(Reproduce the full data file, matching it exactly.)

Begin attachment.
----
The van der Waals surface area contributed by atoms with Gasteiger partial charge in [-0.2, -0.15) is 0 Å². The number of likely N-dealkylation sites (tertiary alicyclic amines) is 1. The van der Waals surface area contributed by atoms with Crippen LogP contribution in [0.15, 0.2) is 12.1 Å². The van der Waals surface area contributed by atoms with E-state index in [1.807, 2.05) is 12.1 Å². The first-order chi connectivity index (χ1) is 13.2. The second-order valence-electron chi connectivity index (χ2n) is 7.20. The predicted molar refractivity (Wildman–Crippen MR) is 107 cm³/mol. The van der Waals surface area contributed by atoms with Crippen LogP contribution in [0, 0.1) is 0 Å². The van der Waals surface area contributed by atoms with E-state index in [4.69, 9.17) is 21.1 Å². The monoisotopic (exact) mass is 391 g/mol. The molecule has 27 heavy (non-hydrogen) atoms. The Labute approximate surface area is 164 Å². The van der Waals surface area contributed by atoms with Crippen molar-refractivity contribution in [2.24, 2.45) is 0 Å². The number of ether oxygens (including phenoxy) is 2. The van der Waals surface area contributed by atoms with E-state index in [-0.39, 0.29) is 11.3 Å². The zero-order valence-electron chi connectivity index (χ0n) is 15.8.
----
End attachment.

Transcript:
The van der Waals surface area contributed by atoms with Gasteiger partial charge in [-0.2, -0.15) is 0 Å². The number of likely N-dealkylation sites (tertiary alicyclic amines) is 1. The van der Waals surface area contributed by atoms with Crippen LogP contribution in [0.15, 0.2) is 12.1 Å². The van der Waals surface area contributed by atoms with E-state index in [1.807, 2.05) is 12.1 Å². The first-order chi connectivity index (χ1) is 13.2. The second-order valence-electron chi connectivity index (χ2n) is 7.20. The predicted molar refractivity (Wildman–Crippen MR) is 107 cm³/mol. The van der Waals surface area contributed by atoms with Crippen LogP contribution in [0, 0.1) is 0 Å². The van der Waals surface area contributed by atoms with E-state index in [4.69, 9.17) is 21.1 Å². The monoisotopic (exact) mass is 391 g/mol. The molecule has 27 heavy (non-hydrogen) atoms. The Labute approximate surface area is 164 Å². The van der Waals surface area contributed by atoms with Crippen molar-refractivity contribution in [2.24, 2.45) is 0 Å². The number of ether oxygens (including phenoxy) is 2. The van der Waals surface area contributed by atoms with E-state index in [-0.39, 0.29) is 11.3 Å². The zero-order valence-electron chi connectivity index (χ0n) is 15.8.